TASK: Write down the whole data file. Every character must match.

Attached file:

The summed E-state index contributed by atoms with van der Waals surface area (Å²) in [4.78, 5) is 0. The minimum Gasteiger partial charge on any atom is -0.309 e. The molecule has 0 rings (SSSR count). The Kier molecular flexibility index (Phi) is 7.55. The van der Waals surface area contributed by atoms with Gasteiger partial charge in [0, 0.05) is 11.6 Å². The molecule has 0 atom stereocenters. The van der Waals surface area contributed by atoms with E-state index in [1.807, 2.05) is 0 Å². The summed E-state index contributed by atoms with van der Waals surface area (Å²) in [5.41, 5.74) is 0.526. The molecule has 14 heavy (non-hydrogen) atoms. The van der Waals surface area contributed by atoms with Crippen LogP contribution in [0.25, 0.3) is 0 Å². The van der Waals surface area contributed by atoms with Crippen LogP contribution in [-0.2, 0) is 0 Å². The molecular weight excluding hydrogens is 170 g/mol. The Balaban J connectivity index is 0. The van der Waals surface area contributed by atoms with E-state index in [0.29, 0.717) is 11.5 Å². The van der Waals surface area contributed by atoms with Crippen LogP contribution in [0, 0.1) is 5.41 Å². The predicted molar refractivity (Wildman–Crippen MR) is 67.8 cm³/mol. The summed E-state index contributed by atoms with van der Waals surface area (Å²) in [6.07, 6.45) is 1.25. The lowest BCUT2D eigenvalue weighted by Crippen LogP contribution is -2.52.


The summed E-state index contributed by atoms with van der Waals surface area (Å²) in [4.78, 5) is 0. The minimum Gasteiger partial charge on any atom is -0.309 e. The molecule has 0 rings (SSSR count). The Kier molecular flexibility index (Phi) is 7.55. The van der Waals surface area contributed by atoms with Gasteiger partial charge in [0, 0.05) is 11.6 Å². The molecule has 0 atom stereocenters. The van der Waals surface area contributed by atoms with E-state index in [1.807, 2.05) is 0 Å². The summed E-state index contributed by atoms with van der Waals surface area (Å²) in [5.41, 5.74) is 0.526. The molecule has 14 heavy (non-hydrogen) atoms. The van der Waals surface area contributed by atoms with Crippen LogP contribution in [0.25, 0.3) is 0 Å². The van der Waals surface area contributed by atoms with Crippen LogP contribution in [-0.2, 0) is 0 Å². The molecular weight excluding hydrogens is 170 g/mol. The Balaban J connectivity index is 0. The van der Waals surface area contributed by atoms with E-state index in [0.29, 0.717) is 11.5 Å². The van der Waals surface area contributed by atoms with Crippen LogP contribution in [0, 0.1) is 5.41 Å². The predicted molar refractivity (Wildman–Crippen MR) is 67.8 cm³/mol. The summed E-state index contributed by atoms with van der Waals surface area (Å²) in [6.07, 6.45) is 1.25. The lowest BCUT2D eigenvalue weighted by Crippen LogP contribution is -2.52.